Android users have lots of choice when it comes to web browsers for the system. From Google Chrome to Firefox and dozens of third party browsers in-between, it is almost certain that you find a browser that provides you with everything that you need.
Some users are probably sticking with the same browser that they use on their desktop systems, provided they are using those, to benefit from advanced features such as data syncing.
Mozilla has started to release Firefox versions for Android about a year ago, and has improved the mobile browser ever since. What has not really changed that much is the browser interface of Firefox for Android, but that is going to change with the release of Firefox 26 for the operating system in December.
The current implementation displays top sites when you start the browser, and switches to the "Awesomescreen" when you tap on the address bar.
One major change in Firefox 26 is the merging of those two screen interfaces. What this means basically is that the browser does not switch between two different screens, but that everything is displayed on one.
The new start page displays tabs to you that you can access with a swipe to the right or left. The default tab displayed lists bookmarks, a swipe to the left opens the browsing history page, a swipe to the right the reading list.
Once you start to type you will notice that Firefox displays suggestions based on your previous browsing history. You will also get a prompt to enable Google search suggestions in the browser which adds results from Google to the suggestions list when activated.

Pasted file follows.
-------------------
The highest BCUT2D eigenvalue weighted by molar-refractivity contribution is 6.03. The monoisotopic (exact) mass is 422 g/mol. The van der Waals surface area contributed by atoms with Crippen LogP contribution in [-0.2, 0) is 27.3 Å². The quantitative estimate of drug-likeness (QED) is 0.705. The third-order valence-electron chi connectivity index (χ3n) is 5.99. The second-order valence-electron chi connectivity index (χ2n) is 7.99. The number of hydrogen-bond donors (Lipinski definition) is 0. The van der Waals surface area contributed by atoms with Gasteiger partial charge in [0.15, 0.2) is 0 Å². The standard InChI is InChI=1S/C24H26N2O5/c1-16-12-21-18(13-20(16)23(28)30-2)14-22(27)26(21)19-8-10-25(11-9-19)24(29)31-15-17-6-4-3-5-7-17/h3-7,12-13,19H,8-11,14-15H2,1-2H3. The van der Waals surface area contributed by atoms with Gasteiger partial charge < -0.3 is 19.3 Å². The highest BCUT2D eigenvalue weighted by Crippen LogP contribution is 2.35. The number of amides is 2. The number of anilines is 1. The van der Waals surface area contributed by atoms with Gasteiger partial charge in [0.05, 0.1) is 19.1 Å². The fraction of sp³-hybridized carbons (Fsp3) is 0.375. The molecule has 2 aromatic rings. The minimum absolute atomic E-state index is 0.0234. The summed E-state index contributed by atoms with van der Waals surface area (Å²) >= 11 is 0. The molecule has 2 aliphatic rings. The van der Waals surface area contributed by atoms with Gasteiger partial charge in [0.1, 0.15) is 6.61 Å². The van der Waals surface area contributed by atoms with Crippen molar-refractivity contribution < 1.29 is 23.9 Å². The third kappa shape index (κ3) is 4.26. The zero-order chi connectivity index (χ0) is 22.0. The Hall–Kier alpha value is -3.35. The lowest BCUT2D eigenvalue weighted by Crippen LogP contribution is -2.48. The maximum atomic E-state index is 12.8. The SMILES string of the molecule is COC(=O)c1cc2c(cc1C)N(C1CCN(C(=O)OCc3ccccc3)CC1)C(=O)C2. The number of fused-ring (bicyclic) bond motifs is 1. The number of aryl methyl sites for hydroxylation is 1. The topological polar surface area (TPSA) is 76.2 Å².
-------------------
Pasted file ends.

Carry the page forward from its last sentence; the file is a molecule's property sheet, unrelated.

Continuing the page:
Tip: you can add any search engine to the mobile browser by long-tapping on the search form on the search engine's website. A click on Menu >Settings > Customize > Search Settings lets you change the default search engine used in the browser.
It took three months to implement the new interface according to Mozilla. The engineers worked on a different test build of Firefox for Android during the beginning, and have integrated the final version of the new interface into the Nightly build.
You can download and install Firefox Nightly for Android on that page. Mozilla plans to iron out some "rough edges" in the coming weeks before it lands in the final version of the mobile browser. If things go as planned, it will debut when the stable version of Firefox 26 gets released in December.
Merging the two interfaces is definitely a step in the right direction as it improves the experience significantly. Instead of switching between two different interfaces regularly, you can now use a single one without losing any of the existing functionality.